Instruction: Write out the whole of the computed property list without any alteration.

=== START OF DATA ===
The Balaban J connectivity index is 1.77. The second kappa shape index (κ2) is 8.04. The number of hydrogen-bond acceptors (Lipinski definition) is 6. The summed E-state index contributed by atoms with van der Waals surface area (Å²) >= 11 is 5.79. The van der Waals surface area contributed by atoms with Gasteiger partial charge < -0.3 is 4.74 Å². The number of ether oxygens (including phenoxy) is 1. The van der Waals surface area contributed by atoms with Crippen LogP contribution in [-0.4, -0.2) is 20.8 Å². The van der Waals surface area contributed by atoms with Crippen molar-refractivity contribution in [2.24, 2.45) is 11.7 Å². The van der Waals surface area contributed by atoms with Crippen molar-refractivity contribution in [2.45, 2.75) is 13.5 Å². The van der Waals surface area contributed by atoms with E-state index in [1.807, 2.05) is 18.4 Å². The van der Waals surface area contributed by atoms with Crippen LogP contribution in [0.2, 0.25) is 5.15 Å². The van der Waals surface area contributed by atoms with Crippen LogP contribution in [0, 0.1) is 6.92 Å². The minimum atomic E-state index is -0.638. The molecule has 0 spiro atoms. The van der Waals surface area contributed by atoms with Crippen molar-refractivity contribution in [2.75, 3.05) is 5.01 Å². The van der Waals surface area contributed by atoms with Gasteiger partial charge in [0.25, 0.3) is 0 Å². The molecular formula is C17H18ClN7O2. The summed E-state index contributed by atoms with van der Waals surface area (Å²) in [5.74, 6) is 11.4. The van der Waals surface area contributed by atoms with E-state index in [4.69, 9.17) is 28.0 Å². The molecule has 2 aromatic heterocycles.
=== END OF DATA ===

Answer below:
The Balaban J connectivity index is 1.77. The second kappa shape index (κ2) is 8.04. The number of hydrogen-bond acceptors (Lipinski definition) is 6. The summed E-state index contributed by atoms with van der Waals surface area (Å²) >= 11 is 5.79. The van der Waals surface area contributed by atoms with Gasteiger partial charge < -0.3 is 4.74 Å². The number of ether oxygens (including phenoxy) is 1. The van der Waals surface area contributed by atoms with Crippen LogP contribution in [-0.4, -0.2) is 20.8 Å². The van der Waals surface area contributed by atoms with Crippen molar-refractivity contribution in [2.24, 2.45) is 11.7 Å². The van der Waals surface area contributed by atoms with Crippen molar-refractivity contribution in [2.45, 2.75) is 13.5 Å². The van der Waals surface area contributed by atoms with E-state index in [1.807, 2.05) is 18.4 Å². The van der Waals surface area contributed by atoms with Crippen LogP contribution in [0.2, 0.25) is 5.15 Å². The van der Waals surface area contributed by atoms with Crippen LogP contribution in [0, 0.1) is 6.92 Å². The minimum atomic E-state index is -0.638. The molecule has 0 spiro atoms. The van der Waals surface area contributed by atoms with Crippen molar-refractivity contribution in [2.75, 3.05) is 5.01 Å². The van der Waals surface area contributed by atoms with Gasteiger partial charge in [0.25, 0.3) is 0 Å². The molecular formula is C17H18ClN7O2. The summed E-state index contributed by atoms with van der Waals surface area (Å²) in [5.74, 6) is 11.4. The van der Waals surface area contributed by atoms with E-state index in [4.69, 9.17) is 28.0 Å². The molecule has 2 aromatic heterocycles.